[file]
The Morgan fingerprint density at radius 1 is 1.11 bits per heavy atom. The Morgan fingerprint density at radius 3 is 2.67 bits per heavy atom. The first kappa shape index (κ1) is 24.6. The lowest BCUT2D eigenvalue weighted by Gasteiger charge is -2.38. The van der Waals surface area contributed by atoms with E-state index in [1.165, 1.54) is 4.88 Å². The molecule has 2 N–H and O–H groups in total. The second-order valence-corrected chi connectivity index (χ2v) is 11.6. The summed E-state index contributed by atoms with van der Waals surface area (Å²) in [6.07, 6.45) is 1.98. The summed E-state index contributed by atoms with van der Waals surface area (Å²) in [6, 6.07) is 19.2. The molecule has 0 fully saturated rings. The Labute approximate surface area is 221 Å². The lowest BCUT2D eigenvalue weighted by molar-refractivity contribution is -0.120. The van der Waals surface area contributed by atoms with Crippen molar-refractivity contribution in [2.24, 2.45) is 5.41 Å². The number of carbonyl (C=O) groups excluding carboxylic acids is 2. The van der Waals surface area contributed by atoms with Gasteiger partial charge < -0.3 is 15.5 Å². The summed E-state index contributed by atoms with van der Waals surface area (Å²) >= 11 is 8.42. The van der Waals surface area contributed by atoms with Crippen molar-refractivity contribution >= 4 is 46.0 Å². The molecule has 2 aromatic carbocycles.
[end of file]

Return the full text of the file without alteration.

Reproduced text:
The Morgan fingerprint density at radius 1 is 1.11 bits per heavy atom. The Morgan fingerprint density at radius 3 is 2.67 bits per heavy atom. The first kappa shape index (κ1) is 24.6. The lowest BCUT2D eigenvalue weighted by Gasteiger charge is -2.38. The van der Waals surface area contributed by atoms with E-state index in [1.165, 1.54) is 4.88 Å². The molecule has 2 N–H and O–H groups in total. The second-order valence-corrected chi connectivity index (χ2v) is 11.6. The summed E-state index contributed by atoms with van der Waals surface area (Å²) in [6.07, 6.45) is 1.98. The summed E-state index contributed by atoms with van der Waals surface area (Å²) in [6, 6.07) is 19.2. The molecule has 0 fully saturated rings. The Labute approximate surface area is 221 Å². The lowest BCUT2D eigenvalue weighted by molar-refractivity contribution is -0.120. The van der Waals surface area contributed by atoms with Crippen molar-refractivity contribution in [2.24, 2.45) is 5.41 Å². The number of carbonyl (C=O) groups excluding carboxylic acids is 2. The van der Waals surface area contributed by atoms with Gasteiger partial charge < -0.3 is 15.5 Å². The summed E-state index contributed by atoms with van der Waals surface area (Å²) >= 11 is 8.42. The van der Waals surface area contributed by atoms with Crippen molar-refractivity contribution >= 4 is 46.0 Å². The molecule has 2 aromatic carbocycles.